• anemia and cataracts can occur with prolonged and severe deficiency

At-risk groups for deficiency:

  • those on a vegetarian or vegan diet with little or no milk intake
  • athletes
  • pregnant or lactating women and their infants
  • individuals with Infantile Brown-Vialetto-Van Laere or Fazio-Londe syndrome (Johnson, 2022b; NIH, 2022l)

Niacin (vitamin B3) is a water-soluble vitamin needed for carbohydrate and cell metabolism that affects the digestive, skin, and nervous systems.

Deficiency of niacin may present with/lead to:

  • pellagra (pigmented rash or brown discoloration of skin exposed to sunlight), irritated or red skin, headaches, fatigue, anxiety or depression, inability to concentrate, dizziness, poor circulation
  • increased risk of cancer in women

Drug interactions include:

  • isoniazid, and pyrazinamide (Rifater)
  • antidiabetic medications

At-risk populations for deficiency include:

  • individuals with anorexia, HIV/AIDS, AUD, inflammatory bowel disease (IBD), liver cirrhosis, Hartnup disease, or carcinoid syndrome (Johnson, 2020b; NIH, 2022j)

Pantothenic acid (vitamin B5) is a water-soluble vitamin necessary for blood cell production and helpful for converting food into energy.

Deficiency of pantothenic acid may present with/lead to:

  • numbness and burning of the hands and feet, headache, fatigue, irritability, restlessness, disturbed sleep, gastrointestinal (GI) disturbances with anorexia, hyperlipidemia

At-risk populations for deficiency:

  • individuals with pantothenate kinase-associated neurodegeneration-2 mutation (PKAN; NIH, 2021c)
  • Pyridoxine (vitamin B6) is a water-soluble vitamin that plays a role in nucleic acid biosynthesis and the metabolism of fatty acids, lipids, nitrogen, and amino acids.

Pyridoxine deficiency may present with/lead to:

  • microcytic anemia, electroencephalographic (EEG) abnormalities, dermatitis with cheilosis, glossitis (swollen tongue), depression, confusion, or weakened immune function
  • deficiency in infants can cause irritability, abnormally acute hearing, and convulsive seizures

Medication interactions include:

  • cycloserine (Seromycin)
  • valproic acid (Depakene)
  • carbamazepine (Tegretol)
  • phenytoin (Dilantin)
  • levetiracetam (Keppra)
  • theophylline (Theolair)

At-risk populations for deficiency:

  • patients with impaired renal function, autoimmune disorders such as rheumatoid arthritis (RA), or AUD (Johnson, 2020b; NIH, 2022n)

Biotin (vitamin B7) is a water-soluble vitamin that promotes nervous system functioning and helps the body metabolize fats, carbohydrates, and protein.

Biotin deficiency may present with/lead to:

  • thinning hair, scaly, red rash around body openings (eyes, nose, mouth, perineum), conjunctivitis, ketolactic acidosis, aciduria, seizures, skin infection, brittle nails, depression, lethargy, hallucinations, paresthesia of the extremities, hypotonia and developmental delays in infants, rash, and unusual distribution of facial fat

Medication interactions include:

  • carbamazepine (Tegretol)
  • primidone (Mysoline)
  • phenytoin (Dilantin)
  • phenobarbital (Luminal)
  • also interacts with laboratory tests for thyroid function

At-risk populations for deficiency:

  • individuals with biotinidase deficiency (rare autosomal recessive disorder) or AUD
  • pregnant or breastfeeding individuals (NIH, 2022a)

Folate (vitamin B9) is a water-soluble vitamin needed to produce mature red blood cells, synthesize DNA, promote tissue growth and cell function, and develop the fetal nervous system.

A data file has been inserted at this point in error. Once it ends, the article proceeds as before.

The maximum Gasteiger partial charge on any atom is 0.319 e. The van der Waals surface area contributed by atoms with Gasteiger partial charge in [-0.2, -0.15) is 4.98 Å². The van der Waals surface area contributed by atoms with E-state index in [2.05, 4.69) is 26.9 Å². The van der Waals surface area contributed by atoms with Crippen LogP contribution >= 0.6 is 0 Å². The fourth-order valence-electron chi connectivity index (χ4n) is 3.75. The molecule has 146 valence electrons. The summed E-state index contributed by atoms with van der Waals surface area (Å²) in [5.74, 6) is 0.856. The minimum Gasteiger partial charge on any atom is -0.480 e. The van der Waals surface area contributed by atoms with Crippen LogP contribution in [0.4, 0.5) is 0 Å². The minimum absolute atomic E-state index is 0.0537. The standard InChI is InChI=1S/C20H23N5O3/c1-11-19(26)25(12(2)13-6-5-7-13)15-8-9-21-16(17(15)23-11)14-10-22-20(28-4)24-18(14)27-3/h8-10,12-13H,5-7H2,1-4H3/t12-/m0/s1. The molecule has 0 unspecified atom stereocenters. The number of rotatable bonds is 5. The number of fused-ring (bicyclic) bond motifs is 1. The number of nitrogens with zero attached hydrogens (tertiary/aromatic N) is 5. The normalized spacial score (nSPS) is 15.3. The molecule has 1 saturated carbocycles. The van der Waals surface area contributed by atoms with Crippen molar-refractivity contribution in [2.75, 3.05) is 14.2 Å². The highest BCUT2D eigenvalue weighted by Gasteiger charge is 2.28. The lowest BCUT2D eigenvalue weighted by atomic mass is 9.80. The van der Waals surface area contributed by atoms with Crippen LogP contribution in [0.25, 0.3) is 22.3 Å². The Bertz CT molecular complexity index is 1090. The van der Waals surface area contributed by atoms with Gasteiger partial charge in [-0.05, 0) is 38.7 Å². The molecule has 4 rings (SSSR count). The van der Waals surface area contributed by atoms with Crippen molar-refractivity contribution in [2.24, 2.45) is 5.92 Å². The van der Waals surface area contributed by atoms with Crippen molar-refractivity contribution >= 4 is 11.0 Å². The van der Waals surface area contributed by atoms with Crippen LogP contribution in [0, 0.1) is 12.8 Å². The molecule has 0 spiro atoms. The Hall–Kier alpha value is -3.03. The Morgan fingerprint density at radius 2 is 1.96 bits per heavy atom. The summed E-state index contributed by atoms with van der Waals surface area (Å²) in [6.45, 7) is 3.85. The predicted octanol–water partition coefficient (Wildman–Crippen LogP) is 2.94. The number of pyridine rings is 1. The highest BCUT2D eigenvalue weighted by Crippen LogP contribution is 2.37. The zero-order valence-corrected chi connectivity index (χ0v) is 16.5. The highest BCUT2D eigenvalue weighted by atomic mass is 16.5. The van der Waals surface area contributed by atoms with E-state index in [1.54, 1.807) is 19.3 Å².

Folate deficiency may present with/lead to:

  • megaloblastic anemia (weakness, fatigue, difficulty concentrating, irritability, headaches, heart palpitations, shortness of breath), soreness of and shallow ulcerations on the tongue and oral mucosa, skin/hair/nail changes, GI symptoms, elevated serum homocysteine
  • pregnant individuals with folate deficiency are at risk of having infants with low birth weight, neural tube defects (NTD), preterm delivery, or fetal growth restriction
  • folate deficiency may play a role in autism spectrum disorder, cancer, CVD, stroke, dementia/Alzheimer’s disease, depression, and congenital heart defects

Medication interactions include:

  • methotrexate (Trexall)
  • phenytoin (Dilantin)
  • carbamazepine (Tegretol)
  • valproic acid (Depakene)
  • sulfasalazine (Azulfidine)

At-risk populations for deficiency:

  • patients with AUD, a malabsorptive disorder, or methylenetetrahydrofolate reductase (MTHFR) polymorphism
  • women of childbearing age
  • pregnant individuals (Johnson, 2020b; NIH, 2022f)

Cyanocobalamin (cobalamin, vitamin B12) is a water-soluble vitamin involved in red blood cell production, brain health, and DNA synthesis; cyanocobalamin is the synthetic form of vitamin B12 most frequently used in supplements.

B12 deficiency may present with/lead to:

  • megaloblastic anemia, fatigue, weakness, constipation, loss of appetite, weight loss, paresthesia, difficulty with balance, depression, confusion, dementia, poor memory, and soreness of tongue or mouth
  • infant symptoms include failure to thrive, movement disorders, developmental delays, or megaloblastic anemia

Medication interactions include:

  • chloramphenicol (Chloromycetin)
  • omeprazole (Prilosec)
  • lansoprazole (Prevacid)
  • cimetidine (Tagamet)
  • famotidine (Pepcid)
  • ranitidine (Zantac)
  • metformin (Glucophage)

At-risk populations for deficiency:

  • older adults
  • individuals with pernicious anemia or GI disorders
  • patients with a history of bariatric surgery
  • vegetarians
  • pregnant and lactating individuals and their infants (Johnson, 2020b; NIH, 2022o)

Vitamin C is a water-soluble antioxidant that helps strengthen the immune system and protect cells from destruction or damage linked to many diseases; it also promotes collagen and amino acid formation and wound healing.

Vitamin C deficiency may present with/lead to: